she really wants to swing her haunches in but hey- we're even in contact. 


We finished the lesson with a cooling out trot getting her stretch (but not too far). It felt amazing and while we would lose it, those times were shorter than when it was good. 

I was very happy with the lesson and all that we seemed to accomplish:
  • working in all parts of the ring
  • moving forward into contact
  • letting go and asking her to move forward and trust that she will (she did, which is when Shanea said 'look at you two trusting each other').
  • Straightness is critical. 
Shanea explained that Carmen has a powerful hind end and will have a powerful reaching shoulder but she hasn't yet really developed the muscle to control it. But with work and keeping it simple she will get there. 

I was definitely feel the work out in my muscles and I'm pretty sure that Carmen did too. When I came out that evening to do the evening feed she was laying down. That's not uncommon- she often is but she's never stayed laying down around me, instead always leaping to her feet. This time she didn't and when I peeked in she was watching me calmly and peacefully.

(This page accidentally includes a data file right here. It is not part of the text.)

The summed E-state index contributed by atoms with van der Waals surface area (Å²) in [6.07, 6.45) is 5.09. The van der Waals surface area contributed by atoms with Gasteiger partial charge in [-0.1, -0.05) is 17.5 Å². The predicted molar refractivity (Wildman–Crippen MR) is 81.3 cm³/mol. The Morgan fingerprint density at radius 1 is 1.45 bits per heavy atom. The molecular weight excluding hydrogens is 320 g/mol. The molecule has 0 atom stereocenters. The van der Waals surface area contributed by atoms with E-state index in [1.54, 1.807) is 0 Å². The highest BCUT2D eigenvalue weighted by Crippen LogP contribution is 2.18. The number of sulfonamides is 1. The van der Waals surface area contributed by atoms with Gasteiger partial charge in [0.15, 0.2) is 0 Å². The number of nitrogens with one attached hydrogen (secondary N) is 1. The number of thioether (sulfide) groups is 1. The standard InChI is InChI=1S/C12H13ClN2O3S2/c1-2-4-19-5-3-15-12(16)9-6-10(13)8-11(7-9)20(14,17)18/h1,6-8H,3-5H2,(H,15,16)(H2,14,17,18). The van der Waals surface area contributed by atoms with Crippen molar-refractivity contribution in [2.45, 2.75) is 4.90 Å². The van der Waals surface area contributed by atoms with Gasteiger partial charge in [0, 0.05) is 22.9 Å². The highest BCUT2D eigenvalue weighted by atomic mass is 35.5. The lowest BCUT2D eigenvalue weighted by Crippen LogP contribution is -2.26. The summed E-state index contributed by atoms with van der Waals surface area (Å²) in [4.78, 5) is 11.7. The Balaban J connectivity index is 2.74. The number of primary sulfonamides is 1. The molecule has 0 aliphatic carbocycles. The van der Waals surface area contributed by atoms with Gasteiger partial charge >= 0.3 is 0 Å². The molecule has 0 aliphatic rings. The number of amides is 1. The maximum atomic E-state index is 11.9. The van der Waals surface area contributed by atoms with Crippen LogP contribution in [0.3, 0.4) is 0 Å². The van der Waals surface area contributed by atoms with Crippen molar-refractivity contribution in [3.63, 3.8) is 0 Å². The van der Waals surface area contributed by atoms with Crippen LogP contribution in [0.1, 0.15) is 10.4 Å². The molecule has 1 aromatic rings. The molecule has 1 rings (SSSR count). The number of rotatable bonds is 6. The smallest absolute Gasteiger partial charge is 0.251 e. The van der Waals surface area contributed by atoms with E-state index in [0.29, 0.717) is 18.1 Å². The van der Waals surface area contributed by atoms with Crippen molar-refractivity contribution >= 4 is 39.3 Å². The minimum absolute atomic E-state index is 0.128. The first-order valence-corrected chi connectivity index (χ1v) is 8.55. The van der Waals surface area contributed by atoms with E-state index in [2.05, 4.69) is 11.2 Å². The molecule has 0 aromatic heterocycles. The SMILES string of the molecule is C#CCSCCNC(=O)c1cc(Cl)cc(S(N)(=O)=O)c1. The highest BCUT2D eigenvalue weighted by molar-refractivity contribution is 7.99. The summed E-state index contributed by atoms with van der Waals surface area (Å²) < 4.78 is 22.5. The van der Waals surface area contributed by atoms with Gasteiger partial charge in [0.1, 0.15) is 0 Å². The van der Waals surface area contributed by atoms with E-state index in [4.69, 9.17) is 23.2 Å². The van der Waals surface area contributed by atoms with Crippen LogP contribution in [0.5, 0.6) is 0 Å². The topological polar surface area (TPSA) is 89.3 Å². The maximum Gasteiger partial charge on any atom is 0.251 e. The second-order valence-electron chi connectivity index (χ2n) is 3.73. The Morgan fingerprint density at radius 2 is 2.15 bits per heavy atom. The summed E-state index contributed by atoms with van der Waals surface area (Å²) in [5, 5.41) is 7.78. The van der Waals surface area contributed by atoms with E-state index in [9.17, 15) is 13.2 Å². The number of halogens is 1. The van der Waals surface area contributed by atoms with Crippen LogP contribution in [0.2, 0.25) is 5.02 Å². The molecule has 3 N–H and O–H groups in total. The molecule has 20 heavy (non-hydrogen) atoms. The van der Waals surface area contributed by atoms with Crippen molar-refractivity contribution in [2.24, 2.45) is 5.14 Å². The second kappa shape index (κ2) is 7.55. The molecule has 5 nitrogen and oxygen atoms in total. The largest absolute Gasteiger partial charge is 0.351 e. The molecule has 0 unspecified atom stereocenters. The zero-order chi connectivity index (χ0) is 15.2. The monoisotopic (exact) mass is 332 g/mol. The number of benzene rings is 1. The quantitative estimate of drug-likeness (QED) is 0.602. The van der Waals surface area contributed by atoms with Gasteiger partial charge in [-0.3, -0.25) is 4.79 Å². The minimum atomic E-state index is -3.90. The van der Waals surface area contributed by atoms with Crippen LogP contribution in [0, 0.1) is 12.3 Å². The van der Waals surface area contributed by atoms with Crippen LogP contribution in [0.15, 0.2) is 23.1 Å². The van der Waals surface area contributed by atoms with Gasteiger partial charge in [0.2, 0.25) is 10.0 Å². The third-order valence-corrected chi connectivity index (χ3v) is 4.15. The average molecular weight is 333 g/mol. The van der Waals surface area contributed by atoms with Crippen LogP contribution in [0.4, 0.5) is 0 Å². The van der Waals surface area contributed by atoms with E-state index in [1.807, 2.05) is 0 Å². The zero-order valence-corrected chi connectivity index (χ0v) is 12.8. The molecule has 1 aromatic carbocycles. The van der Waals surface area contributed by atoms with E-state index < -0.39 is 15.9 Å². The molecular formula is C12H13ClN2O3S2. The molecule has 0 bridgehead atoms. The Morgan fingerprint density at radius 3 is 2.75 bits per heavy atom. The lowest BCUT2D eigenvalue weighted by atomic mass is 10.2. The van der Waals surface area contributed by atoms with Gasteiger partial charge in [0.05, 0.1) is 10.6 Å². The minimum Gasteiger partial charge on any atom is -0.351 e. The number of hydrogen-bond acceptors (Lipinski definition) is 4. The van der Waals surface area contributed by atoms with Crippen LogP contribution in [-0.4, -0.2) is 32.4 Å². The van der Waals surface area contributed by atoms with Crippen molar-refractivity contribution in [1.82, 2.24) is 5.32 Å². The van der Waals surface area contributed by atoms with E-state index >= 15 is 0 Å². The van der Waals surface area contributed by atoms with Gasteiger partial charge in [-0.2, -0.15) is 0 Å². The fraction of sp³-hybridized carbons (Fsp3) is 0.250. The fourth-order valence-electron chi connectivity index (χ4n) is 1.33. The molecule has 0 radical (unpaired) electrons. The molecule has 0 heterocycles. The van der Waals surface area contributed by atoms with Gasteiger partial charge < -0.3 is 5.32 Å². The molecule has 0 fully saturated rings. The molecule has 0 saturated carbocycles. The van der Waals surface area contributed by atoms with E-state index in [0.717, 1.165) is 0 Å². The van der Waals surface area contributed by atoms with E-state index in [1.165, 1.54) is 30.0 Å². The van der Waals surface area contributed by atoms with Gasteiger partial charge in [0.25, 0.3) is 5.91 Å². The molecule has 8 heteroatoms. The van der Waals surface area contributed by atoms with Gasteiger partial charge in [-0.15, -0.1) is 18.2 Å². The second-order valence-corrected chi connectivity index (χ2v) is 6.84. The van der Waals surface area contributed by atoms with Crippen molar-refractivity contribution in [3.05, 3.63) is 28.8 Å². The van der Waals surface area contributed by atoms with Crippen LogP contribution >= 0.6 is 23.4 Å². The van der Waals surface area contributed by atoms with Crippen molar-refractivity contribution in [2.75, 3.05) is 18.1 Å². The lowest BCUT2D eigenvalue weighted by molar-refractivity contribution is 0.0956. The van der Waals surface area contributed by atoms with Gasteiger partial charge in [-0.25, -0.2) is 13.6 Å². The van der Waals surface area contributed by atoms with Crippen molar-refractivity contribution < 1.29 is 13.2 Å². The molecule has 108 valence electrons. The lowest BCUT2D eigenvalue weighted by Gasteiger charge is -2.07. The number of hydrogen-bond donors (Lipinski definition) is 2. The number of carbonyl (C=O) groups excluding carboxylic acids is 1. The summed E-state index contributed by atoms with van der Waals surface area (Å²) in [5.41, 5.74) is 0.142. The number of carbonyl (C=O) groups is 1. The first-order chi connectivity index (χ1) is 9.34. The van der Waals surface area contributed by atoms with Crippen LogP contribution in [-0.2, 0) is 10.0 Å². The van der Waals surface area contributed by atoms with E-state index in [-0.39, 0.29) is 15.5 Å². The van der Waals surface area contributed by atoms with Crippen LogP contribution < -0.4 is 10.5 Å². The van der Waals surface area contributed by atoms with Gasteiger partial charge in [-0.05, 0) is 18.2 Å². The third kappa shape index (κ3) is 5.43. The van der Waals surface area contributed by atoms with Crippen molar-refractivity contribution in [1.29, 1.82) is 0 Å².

I have no idea how often we'll be able to work but I'm happy with where we are and I'm working on my plans for 2017. 

Wednesday, December 21, 2016


I had a lesson today and it was so very good that I'm still a bit high.

I am so tired that I can't write a full post so here are some teasers:

Why am I here? I thought we were done for the winter.
What's Irish up to?